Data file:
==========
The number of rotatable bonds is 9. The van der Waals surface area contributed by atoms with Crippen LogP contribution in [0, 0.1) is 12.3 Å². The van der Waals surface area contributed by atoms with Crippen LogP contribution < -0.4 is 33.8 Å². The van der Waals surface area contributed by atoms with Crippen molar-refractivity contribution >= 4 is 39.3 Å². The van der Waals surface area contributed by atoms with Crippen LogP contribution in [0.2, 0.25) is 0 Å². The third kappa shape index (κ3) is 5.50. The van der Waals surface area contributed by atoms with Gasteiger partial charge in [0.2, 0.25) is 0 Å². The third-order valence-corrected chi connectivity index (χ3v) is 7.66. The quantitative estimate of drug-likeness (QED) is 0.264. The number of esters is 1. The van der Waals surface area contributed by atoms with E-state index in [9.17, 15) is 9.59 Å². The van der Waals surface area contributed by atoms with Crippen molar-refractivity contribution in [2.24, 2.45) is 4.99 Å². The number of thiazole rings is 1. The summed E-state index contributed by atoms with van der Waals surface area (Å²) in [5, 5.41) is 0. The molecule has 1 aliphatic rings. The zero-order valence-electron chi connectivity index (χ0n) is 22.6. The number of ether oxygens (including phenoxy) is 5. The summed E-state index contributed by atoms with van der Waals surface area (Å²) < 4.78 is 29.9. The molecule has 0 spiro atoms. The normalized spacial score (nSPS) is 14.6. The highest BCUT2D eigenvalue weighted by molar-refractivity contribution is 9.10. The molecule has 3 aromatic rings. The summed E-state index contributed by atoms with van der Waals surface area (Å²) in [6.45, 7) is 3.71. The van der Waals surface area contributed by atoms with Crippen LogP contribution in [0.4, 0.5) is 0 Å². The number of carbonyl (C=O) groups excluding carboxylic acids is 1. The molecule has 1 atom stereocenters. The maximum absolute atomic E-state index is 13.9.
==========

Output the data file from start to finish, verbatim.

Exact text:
The number of rotatable bonds is 9. The van der Waals surface area contributed by atoms with Crippen LogP contribution in [0, 0.1) is 12.3 Å². The van der Waals surface area contributed by atoms with Crippen LogP contribution < -0.4 is 33.8 Å². The van der Waals surface area contributed by atoms with Crippen molar-refractivity contribution >= 4 is 39.3 Å². The van der Waals surface area contributed by atoms with Crippen LogP contribution in [0.2, 0.25) is 0 Å². The third kappa shape index (κ3) is 5.50. The van der Waals surface area contributed by atoms with Gasteiger partial charge in [0.2, 0.25) is 0 Å². The third-order valence-corrected chi connectivity index (χ3v) is 7.66. The quantitative estimate of drug-likeness (QED) is 0.264. The number of esters is 1. The van der Waals surface area contributed by atoms with E-state index in [9.17, 15) is 9.59 Å². The van der Waals surface area contributed by atoms with Crippen molar-refractivity contribution in [2.24, 2.45) is 4.99 Å². The number of thiazole rings is 1. The summed E-state index contributed by atoms with van der Waals surface area (Å²) in [5, 5.41) is 0. The molecule has 1 aliphatic rings. The zero-order valence-electron chi connectivity index (χ0n) is 22.6. The number of ether oxygens (including phenoxy) is 5. The summed E-state index contributed by atoms with van der Waals surface area (Å²) < 4.78 is 29.9. The molecule has 0 spiro atoms. The normalized spacial score (nSPS) is 14.6. The highest BCUT2D eigenvalue weighted by molar-refractivity contribution is 9.10. The molecule has 3 aromatic rings. The summed E-state index contributed by atoms with van der Waals surface area (Å²) in [6.45, 7) is 3.71. The van der Waals surface area contributed by atoms with Crippen LogP contribution in [0.4, 0.5) is 0 Å². The number of carbonyl (C=O) groups excluding carboxylic acids is 1. The molecule has 1 atom stereocenters. The maximum absolute atomic E-state index is 13.9.